Updated: September 28, 2021 08:41 AM GMT
At least 18 homes and a government building were burned down in Chin state’s Thantlang township on Sept. 18 during a three-hour clash between the Chinland Defence Force and junta forces. (Photo: AFP)
The elderly, women and children barely had time to pack their belongings as they fled their homes to escape indiscriminate attacks by Myanmar’s military in Chin state, a Christian stronghold.
At least 8,000 people — the entire population of Thantlang town where most people are ethnic Chin — were forced to abandon their homes following the Sept. 18 military assault on civilians that led to the deaths of several civilians including a young Baptist pastor.
Photos posted on social media show empty streets and burned buildings.
People have taken refuge in nearby villages and forests while others have fled across the Indian border to Mizoram.
At least 12,000 people remain displaced in several townships in Chin state since fighting escalated between the military and ethnic armed groups and local resistance groups in May.
People seeking shelter in churches, makeshift camps and forests face a food shortage and are in dire need of medicines due to the military’s road blockade.
The mountainous region has not seen armed conflict and military assaults for more than two decades
At least 100 ethnic Chins have been killed by security forces since the Feb. 1 coup, according to Chin rights groups.
Chin state in western Myanmar is one of the poorest states in the country due to neglect by the military regime for decades. Over 90 percent of Chins are Christian, with most identifying as Baptists.
The mountainous region has not seen armed conflict and military assaults for more than two decades.
Thousands of people, especially young people, have left the country, fleeing religious persecution and unemployment.
Since the 1990s, the military-led government has persecuted Christians in Chin state by cracking down on proselytization, destroying places of worship and attempting to forcefully convert believers to Buddhism.
This campaign of “Burmanization” or forced assimilation continues unabated and has caused the displacement of over 160,000 Chin who have migrated to India, Malaysia and Thailand, according to an International Christians Concern report on June 16.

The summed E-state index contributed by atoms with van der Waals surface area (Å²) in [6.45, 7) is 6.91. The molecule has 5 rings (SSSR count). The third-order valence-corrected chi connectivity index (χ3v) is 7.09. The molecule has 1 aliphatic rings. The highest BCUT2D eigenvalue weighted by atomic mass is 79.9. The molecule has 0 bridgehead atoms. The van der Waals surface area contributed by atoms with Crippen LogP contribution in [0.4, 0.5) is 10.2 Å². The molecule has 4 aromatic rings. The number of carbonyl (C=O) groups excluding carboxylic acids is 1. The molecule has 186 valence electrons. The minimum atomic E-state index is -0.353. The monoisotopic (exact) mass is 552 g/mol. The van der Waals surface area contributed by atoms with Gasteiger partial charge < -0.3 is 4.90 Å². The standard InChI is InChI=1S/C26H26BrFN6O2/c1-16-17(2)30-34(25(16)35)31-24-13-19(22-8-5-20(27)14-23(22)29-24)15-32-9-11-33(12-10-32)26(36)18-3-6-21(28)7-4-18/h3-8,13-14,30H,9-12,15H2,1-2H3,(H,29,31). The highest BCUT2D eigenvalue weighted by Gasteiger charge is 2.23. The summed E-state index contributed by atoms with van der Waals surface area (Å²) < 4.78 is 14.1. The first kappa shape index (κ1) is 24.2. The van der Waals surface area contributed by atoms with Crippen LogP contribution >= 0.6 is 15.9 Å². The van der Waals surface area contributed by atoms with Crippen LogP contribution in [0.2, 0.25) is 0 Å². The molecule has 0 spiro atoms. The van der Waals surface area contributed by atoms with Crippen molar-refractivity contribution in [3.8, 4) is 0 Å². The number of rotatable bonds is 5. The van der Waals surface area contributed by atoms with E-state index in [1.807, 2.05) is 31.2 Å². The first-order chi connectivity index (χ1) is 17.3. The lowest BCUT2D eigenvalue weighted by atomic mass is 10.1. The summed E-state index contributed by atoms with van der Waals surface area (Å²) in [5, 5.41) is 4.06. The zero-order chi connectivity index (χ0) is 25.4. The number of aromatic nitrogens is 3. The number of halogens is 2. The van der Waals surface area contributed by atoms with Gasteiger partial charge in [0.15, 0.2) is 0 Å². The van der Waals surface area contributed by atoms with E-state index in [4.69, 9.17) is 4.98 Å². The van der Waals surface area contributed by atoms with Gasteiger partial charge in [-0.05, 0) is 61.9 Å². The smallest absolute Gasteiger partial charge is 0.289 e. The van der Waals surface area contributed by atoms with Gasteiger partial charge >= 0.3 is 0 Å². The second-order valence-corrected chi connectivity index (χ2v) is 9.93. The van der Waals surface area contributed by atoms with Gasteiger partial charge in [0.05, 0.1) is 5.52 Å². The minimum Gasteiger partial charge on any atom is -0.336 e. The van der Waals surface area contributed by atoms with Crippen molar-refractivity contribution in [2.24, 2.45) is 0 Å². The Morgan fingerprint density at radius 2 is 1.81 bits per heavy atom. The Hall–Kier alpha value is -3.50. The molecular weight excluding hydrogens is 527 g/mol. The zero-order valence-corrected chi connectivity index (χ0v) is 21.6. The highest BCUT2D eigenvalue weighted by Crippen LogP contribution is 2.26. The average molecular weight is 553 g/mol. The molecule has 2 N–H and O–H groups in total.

Amid the recent conflict, churches in Chin state have been attacked by artillery shelling while soldiers have camped in church premises and destroyed church property, Bibles, hymn books and strewn rubbish.
The military has stepped up troop deployment to crack down on resistance groups, especially in Chin state and Sagaing and Magwe regions in northwest Myanmar, following a call for a people’s defensive war by the National Unity Government, the shadow government in exile set up by ousted lawmakers, activists and ethnic groups.
The military cut internet access in at least 11 conflict-torn districts in Chin, Magwe and Sagaing effective from Sept. 23 following an escalation in fighting in the regions.
The Southeast Asian nation is descending into political turmoil and widespread civil war following the coup that toppled the elected civilian government.
The ensuing region of terror against civilians and pro-democracy protesters has led to at least 1,136 deaths and more than 8,000 people detained.
Myanmar has had one of the longest-running civil wars in the world since gaining independence from Britain in 1948
More than 206,000 people have been displaced in predominantly Christian areas of Chin, Kayah, Kachin, Karen and Shan states due to the escalation of the conflict and more than 3 million people are in need of aid, according to the latest UN report.
More than 100,000 people remain in camps in Kachin state — another Christian stronghold — since fighting flared up between the military and the Kachin Independence Army.
The latest military assault on Christians in regions inhabited by the Chin, Kayah, Kachin and Karen has highlighted the persecution and oppression of minority Christians who have borne the brunt of the decades-old civil war. They also face arbitrary arrests, killings, torture and rape at the hands of the military, which ruled the country for more than five decades.
Myanmar has had one of the longest-running civil wars in the world since gaining independence from Britain in 1948.
Christians make up some 6 percent of Myanmar’s population of 54 million, while Buddhism is the state religion which represents nearly 89 percent.
The country was ranked 18th in Open Doors USA’s 2021 World Watch list of countries where Christians face the most severe persecution. Religious nationalism is especially strong in Myanmar and drives much of the persecution of Christians.
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